Working on this dance film wound up being a single marathon day of shooting, and that day’s resonance with me has happily lasted much longer. When I think back about that cold windy weekend in Galveston, I find that I’m able to recall certain fragments and memories about space, time, direction, feelings, food, laughs, textures, colors, shapes, and images we created, but I can’t remember it all. Obviously I’ll never be able to remember it all exactly as it was. That’s a huge part of the beauty in live performance for me; it’s all a series of beautiful fleeting moments, never to be recreated or remembered exactly the same ever again. Each moment special; each moment temporal; each kept alive in memory by small details or connections, however imperfect their memory may be.
I can’t help with the simplicity of my current thought though, “Hurry up March 12th, I can’t wait to see this film already!”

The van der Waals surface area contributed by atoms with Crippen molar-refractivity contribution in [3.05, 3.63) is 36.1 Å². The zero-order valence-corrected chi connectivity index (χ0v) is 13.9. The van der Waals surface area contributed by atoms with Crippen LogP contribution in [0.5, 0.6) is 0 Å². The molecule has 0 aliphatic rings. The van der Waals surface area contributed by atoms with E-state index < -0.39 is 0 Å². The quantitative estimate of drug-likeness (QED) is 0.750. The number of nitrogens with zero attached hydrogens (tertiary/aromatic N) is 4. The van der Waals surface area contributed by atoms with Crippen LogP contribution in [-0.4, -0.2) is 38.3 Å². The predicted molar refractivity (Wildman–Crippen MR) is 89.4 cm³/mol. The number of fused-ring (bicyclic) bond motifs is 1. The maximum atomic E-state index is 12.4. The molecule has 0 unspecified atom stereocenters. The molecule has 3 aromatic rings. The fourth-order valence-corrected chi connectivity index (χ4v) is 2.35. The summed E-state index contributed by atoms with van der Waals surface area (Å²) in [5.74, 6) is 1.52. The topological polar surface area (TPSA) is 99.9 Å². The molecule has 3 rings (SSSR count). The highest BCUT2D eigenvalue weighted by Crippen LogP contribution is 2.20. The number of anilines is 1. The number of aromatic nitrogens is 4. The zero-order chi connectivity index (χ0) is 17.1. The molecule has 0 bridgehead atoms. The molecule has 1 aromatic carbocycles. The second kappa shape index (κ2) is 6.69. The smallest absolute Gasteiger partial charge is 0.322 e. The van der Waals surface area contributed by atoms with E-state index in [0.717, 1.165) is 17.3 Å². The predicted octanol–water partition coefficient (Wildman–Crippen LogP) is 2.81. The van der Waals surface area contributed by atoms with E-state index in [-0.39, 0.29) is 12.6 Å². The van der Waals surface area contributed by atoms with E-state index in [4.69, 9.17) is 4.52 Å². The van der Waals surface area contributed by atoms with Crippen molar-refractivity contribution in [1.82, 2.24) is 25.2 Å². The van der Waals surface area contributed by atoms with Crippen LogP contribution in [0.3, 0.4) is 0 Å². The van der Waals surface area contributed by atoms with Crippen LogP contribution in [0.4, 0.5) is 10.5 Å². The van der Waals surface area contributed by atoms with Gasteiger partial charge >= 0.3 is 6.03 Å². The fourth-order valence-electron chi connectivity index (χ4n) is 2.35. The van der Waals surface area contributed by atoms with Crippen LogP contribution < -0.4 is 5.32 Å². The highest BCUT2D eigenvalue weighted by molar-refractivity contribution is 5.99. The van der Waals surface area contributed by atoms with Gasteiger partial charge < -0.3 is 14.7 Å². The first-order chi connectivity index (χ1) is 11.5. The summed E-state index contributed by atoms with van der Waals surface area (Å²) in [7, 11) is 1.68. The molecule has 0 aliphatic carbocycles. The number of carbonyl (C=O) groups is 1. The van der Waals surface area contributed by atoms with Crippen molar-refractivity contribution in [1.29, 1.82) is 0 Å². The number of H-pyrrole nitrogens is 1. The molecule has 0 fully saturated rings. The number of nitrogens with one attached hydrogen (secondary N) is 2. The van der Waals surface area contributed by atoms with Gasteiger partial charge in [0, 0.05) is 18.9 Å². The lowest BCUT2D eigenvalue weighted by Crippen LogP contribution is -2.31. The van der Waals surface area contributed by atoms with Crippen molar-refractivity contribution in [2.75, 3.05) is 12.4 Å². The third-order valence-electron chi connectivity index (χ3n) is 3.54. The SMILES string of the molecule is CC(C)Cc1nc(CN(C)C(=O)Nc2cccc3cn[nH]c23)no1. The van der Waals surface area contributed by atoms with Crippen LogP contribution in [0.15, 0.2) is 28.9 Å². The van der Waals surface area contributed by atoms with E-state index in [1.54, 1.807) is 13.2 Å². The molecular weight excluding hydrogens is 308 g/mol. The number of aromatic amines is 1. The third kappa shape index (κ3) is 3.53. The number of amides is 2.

Thinking back to the film shoot day, I can remember some of the laughs we all shared on the ferry ride over to Bolivar. I can remember the feel of my boots turning on wet sand, the feel of that beautiful cold grey wall, the little warmth and speed of the sun rising for our opening shots, the sharp pain of tall grass stabbing me in the face, a few movements from the zen-like gestural phrase in a diagonal, the freedom felt with improvisation, the warm quality of simple interaction I shared with Ashley, Alex, and Nichelle in the ‘hand dance’ section, and a heck of a lot of tangles in my hair from all that wind! Naturally, I find these memories diluted as I look back on the live performance I gave that weekend, but it doesn’t seem to make the moments any less substantial to me. As much as I love the thrill of performing live, it’s exciting to have opportunity to play with live dance’s counterpoint…film. I’m looking forward to watching film’s take on this project’s live performance.